It’s the system – stupid!

  • By Pat McConnell

One could almost hear the penny drop in a speech reflecting on the 10th anniversary of the GFC by Reserve Bank of Australia deputy governor Guy Debelle.  

In the speech, Debelle, remarked that, while the similarity of the business models of the Australian banks was probably [interesting use of this word] beneficial in the GFC, “their similar behaviour and similar reaction functions to events such as falling house prices run the risk of amplifying the downturn in the housing market”.

Some commentators talked about the banks behaving as a ‘pack’.

At some point, Debelle must have mused on whether the ‘similar behaviour’ may have contributed to rising prices (and risks) during the now-receding housing boom.

And watching the royal commission, the deputy governor may have wondered whether ‘similar behaviour’ could have led to the big banks operating as a wolfpack when: duding customers over fees for no service; selling unsuitable insurance products; approving loans that were unsustainable; and lying to or disregarding the regulators.

Debelle may also have looked at the BBSW and foreign exchange manipulation scandals and the daddy of them all, the New Zealand Tax Avoidance scandal, as examples of the largest Australian banks hunting in packs.

Fleecing borrowers, herding and groupthink

The ACCC didn’t make Debelle’s sleep any easier when it produced a report last week that said the major banks had behaved like a pack of hyenas by synchronising “their significant increases to interest-only rates … at a significant cost to those borrowers”, in short, fleecing all interest-only borrowers.

But there again, uber-economist Debelle may have pushed such heretical thoughts out of his mind. OMG - what if those crazy behavioural economists were right all along?

The realisation that banks exhibit ‘herding’ behaviour is hardly news. Anyone, certainly someone as well-read as the DG of the RBA, would have encountered similar observations by other banking regulators.

Some commentators talked about the banks behaving as a ‘pack’.

For example, the official Nyberg Inquiry into the Irish Banking collapse found frequent “behaviour exhibiting bandwagon effects both between institutions (“herding”) and within them (“groupthink”), reinforced by a widespread international belief in the efficiency of financial markets”.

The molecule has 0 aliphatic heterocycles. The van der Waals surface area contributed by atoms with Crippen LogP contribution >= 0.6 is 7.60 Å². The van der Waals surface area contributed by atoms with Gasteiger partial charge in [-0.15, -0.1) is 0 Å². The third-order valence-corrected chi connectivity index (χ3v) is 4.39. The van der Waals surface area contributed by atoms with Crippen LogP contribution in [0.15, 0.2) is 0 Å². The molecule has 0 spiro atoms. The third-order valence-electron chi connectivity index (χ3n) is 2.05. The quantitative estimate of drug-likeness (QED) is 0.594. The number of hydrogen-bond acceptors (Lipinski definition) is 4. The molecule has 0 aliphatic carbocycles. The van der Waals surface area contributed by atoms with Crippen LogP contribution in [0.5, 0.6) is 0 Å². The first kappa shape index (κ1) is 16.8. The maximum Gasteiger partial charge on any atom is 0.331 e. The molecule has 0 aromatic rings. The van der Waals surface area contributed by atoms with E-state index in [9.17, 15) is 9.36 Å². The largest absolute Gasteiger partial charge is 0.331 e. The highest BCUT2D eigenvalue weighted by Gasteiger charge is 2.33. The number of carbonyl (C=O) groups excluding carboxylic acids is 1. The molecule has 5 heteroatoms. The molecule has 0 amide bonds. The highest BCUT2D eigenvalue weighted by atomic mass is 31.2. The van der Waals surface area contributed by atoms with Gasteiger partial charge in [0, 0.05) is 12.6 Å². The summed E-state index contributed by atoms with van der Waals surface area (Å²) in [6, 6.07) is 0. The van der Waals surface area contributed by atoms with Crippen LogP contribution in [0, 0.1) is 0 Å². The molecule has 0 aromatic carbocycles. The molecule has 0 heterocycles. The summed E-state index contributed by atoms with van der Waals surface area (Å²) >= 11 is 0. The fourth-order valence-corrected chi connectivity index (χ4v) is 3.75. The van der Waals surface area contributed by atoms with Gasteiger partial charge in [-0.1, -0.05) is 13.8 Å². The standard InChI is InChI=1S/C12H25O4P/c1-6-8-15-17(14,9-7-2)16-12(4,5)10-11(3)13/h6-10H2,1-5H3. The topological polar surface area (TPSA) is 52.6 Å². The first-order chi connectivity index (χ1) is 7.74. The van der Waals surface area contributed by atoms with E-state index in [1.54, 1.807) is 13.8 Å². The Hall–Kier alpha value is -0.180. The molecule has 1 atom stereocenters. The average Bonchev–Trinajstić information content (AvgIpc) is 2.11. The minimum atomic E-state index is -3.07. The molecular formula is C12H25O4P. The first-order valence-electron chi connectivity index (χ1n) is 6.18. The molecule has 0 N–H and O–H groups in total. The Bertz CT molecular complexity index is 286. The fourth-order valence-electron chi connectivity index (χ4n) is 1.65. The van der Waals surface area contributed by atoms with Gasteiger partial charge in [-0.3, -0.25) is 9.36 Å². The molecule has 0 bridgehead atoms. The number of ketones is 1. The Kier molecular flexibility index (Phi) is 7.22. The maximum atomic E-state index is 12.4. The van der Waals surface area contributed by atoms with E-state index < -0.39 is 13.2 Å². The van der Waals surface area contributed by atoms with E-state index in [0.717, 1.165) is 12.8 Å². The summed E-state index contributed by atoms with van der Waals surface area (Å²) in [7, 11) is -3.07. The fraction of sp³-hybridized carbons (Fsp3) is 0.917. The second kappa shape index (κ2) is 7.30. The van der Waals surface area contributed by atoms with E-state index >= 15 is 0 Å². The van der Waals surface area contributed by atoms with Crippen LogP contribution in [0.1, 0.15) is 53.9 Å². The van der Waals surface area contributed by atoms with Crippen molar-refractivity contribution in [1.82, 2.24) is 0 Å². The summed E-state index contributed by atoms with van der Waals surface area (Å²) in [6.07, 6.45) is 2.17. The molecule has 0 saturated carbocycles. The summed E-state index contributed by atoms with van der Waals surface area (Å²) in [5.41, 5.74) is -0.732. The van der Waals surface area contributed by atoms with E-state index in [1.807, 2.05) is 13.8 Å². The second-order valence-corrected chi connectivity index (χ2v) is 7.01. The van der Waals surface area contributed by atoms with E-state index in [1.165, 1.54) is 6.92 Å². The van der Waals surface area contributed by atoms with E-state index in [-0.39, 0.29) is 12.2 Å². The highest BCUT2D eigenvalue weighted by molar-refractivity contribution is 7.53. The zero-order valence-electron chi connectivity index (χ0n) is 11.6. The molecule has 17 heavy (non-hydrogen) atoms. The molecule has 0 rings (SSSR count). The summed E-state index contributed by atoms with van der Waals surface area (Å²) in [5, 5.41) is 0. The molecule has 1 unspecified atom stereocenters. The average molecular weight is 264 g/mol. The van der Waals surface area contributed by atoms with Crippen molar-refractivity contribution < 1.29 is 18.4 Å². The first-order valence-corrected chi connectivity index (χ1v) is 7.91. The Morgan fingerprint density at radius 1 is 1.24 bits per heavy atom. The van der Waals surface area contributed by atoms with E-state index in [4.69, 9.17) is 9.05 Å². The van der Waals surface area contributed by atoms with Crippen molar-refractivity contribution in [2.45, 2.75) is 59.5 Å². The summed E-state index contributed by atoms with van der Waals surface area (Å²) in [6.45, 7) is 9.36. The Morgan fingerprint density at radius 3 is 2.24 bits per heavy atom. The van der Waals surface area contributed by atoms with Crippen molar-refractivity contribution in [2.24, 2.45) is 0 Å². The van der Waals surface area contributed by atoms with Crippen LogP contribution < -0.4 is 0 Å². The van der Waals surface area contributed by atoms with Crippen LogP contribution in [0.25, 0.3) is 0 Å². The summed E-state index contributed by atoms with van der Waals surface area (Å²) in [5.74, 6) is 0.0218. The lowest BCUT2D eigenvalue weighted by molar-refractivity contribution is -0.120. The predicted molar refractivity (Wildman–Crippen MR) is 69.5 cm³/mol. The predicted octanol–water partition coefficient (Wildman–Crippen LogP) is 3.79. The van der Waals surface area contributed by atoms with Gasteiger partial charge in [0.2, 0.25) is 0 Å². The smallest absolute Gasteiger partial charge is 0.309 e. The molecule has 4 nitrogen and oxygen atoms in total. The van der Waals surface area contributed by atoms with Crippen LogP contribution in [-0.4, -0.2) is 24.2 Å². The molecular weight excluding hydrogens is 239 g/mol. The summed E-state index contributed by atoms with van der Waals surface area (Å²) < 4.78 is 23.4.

Sounds familiar?

Herding amongst financial institutions in the USA was apparent prior to the GFC when banks jumped on the CDO [collateralised debt obligation] bandwagon, loading up on securities they didn’t understand, as a result of ‘fear of missing out’ (FOMO).

In the UK, most of the country’s biggest banks jumped on the Payment Protection Insurance craze which has cost the UK banks over $70 billion in remediation so far.

Systemic operational risks

The raft of instances of misconduct across the banks that appeared in the royal commission relate to what, in international Basel regulation, is known as ‘Operational Risk’ (OR) or what some CEOs call ‘non-financial risk’.

In Australia, operational risk is regulated by APRA and banks must report on their Operational Risk Management (ORM) processes in the so-called Pillar 3 quarterly risk report.

The largest banks are required to follow a so-called Advanced Management Approach (AMA) to managing OR and a bank’s AMA must be approved by APRA. So, APRA must be held at least partially accountable for its failure to ensure banks properly managed their operational risks.

Where a bank loses money due to a failure to manage operational risk, the loss is known as an ‘Operational Risk Event’ (ORE) and banks are required to build a database of all ORE’s (above a certain value) which is then used to calculate the Operational Risk Capital (ORC) required for the bank to meet Basel’s minimum capital requirements.

For example, the $700 million fine of CBA by AUSTRAC would be an ORE under the classifications: ‘Clients, Products & Business’ (CPBP) and ‘Money Laundering’. This particular ORE is ‘idiosyncratic’ or specific to just one firm, here CBA.

Where the same loss events are incurred by multiple banks across the system, they are known as Systemic Operational Risk Events or SOREs. Examples of such SOREs in Australia would be the market manipulation scandals and the NZ Tax Avoidance scandal where the big four banks were fined a total of over $1.7 billion in 2009.

The raft of instances of misconduct across the banks that appeared in the royal commission are… known as operational risk or what some CEOs call ‘non-financial risk’.

Regulating systemic operational risks

Who regulates systemic operational risks?

The short (and unfortunately also long) answer to this important question is NO ONE!

In Australia, regulation of systemic risks is based on the assumption, beloved of economist such as  Debelle, that markets WILL regulate themselves. With efficient markets, complete information and perfect competition, firms that misbehave will be punished by the market. As a result, it is obvious that there is no need to regulate the bad behaviour that seeps insidiously across a market.

In a brilliant book with a very silly title, ‘Phishing for Phools’, two Nobel prizewinning economists, Robert Shiller and George Akerlof, explain why these assumptions are often wrong.  Following the economic dictum of ‘bad money drives out good, they show how ‘bad behaviour drives out good’.

In February, the Hayne Royal Commission will hand down its Final Report and will undoubtedly make far-reaching recommendations on reforming the banking industry and its regulators.

Given that the commission has found ample evidence of misconduct across the system, it must be hoped that they recommend a new level of systemic regulation, whether independent of existing regulators or embedded in a separate regulator, such as the RBA, adding another Peak to the existing Twin Peaks.